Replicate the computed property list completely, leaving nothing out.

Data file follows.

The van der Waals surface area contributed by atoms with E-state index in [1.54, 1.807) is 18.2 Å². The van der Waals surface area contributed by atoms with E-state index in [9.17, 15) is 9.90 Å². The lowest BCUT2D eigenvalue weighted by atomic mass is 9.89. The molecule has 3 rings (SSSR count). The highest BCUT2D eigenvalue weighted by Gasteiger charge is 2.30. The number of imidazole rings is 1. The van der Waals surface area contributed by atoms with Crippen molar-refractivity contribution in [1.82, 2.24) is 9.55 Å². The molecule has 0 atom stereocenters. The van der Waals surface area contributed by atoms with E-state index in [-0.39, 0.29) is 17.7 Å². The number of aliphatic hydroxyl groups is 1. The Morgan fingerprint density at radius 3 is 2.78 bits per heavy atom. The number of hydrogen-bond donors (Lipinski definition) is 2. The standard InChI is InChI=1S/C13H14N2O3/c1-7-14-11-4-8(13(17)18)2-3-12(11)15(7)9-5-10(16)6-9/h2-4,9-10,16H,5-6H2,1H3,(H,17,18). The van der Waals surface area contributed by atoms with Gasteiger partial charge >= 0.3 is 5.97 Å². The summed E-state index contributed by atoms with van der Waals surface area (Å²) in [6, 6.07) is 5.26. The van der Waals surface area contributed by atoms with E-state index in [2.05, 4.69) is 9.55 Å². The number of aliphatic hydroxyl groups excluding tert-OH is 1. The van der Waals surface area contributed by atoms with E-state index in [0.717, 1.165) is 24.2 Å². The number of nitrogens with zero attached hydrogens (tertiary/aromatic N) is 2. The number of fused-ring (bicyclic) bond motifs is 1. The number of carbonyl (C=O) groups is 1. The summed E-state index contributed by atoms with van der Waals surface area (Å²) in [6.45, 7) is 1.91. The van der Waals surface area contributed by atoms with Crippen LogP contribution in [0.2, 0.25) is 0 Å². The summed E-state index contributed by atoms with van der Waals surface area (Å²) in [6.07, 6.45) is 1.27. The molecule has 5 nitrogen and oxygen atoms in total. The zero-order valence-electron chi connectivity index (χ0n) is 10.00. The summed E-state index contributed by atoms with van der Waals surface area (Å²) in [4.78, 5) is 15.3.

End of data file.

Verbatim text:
The van der Waals surface area contributed by atoms with E-state index in [1.54, 1.807) is 18.2 Å². The van der Waals surface area contributed by atoms with E-state index in [9.17, 15) is 9.90 Å². The lowest BCUT2D eigenvalue weighted by atomic mass is 9.89. The molecule has 3 rings (SSSR count). The highest BCUT2D eigenvalue weighted by Gasteiger charge is 2.30. The number of imidazole rings is 1. The van der Waals surface area contributed by atoms with Crippen molar-refractivity contribution in [1.82, 2.24) is 9.55 Å². The molecule has 0 atom stereocenters. The van der Waals surface area contributed by atoms with E-state index in [-0.39, 0.29) is 17.7 Å². The number of aliphatic hydroxyl groups is 1. The Morgan fingerprint density at radius 3 is 2.78 bits per heavy atom. The number of hydrogen-bond donors (Lipinski definition) is 2. The standard InChI is InChI=1S/C13H14N2O3/c1-7-14-11-4-8(13(17)18)2-3-12(11)15(7)9-5-10(16)6-9/h2-4,9-10,16H,5-6H2,1H3,(H,17,18). The van der Waals surface area contributed by atoms with Gasteiger partial charge >= 0.3 is 5.97 Å². The summed E-state index contributed by atoms with van der Waals surface area (Å²) in [6, 6.07) is 5.26. The van der Waals surface area contributed by atoms with E-state index in [2.05, 4.69) is 9.55 Å². The number of aliphatic hydroxyl groups excluding tert-OH is 1. The van der Waals surface area contributed by atoms with E-state index in [0.717, 1.165) is 24.2 Å². The number of nitrogens with zero attached hydrogens (tertiary/aromatic N) is 2. The number of fused-ring (bicyclic) bond motifs is 1. The number of carbonyl (C=O) groups is 1. The summed E-state index contributed by atoms with van der Waals surface area (Å²) in [6.45, 7) is 1.91. The van der Waals surface area contributed by atoms with Crippen LogP contribution in [0.2, 0.25) is 0 Å². The summed E-state index contributed by atoms with van der Waals surface area (Å²) in [6.07, 6.45) is 1.27. The molecule has 5 nitrogen and oxygen atoms in total. The zero-order valence-electron chi connectivity index (χ0n) is 10.00. The summed E-state index contributed by atoms with van der Waals surface area (Å²) in [4.78, 5) is 15.3.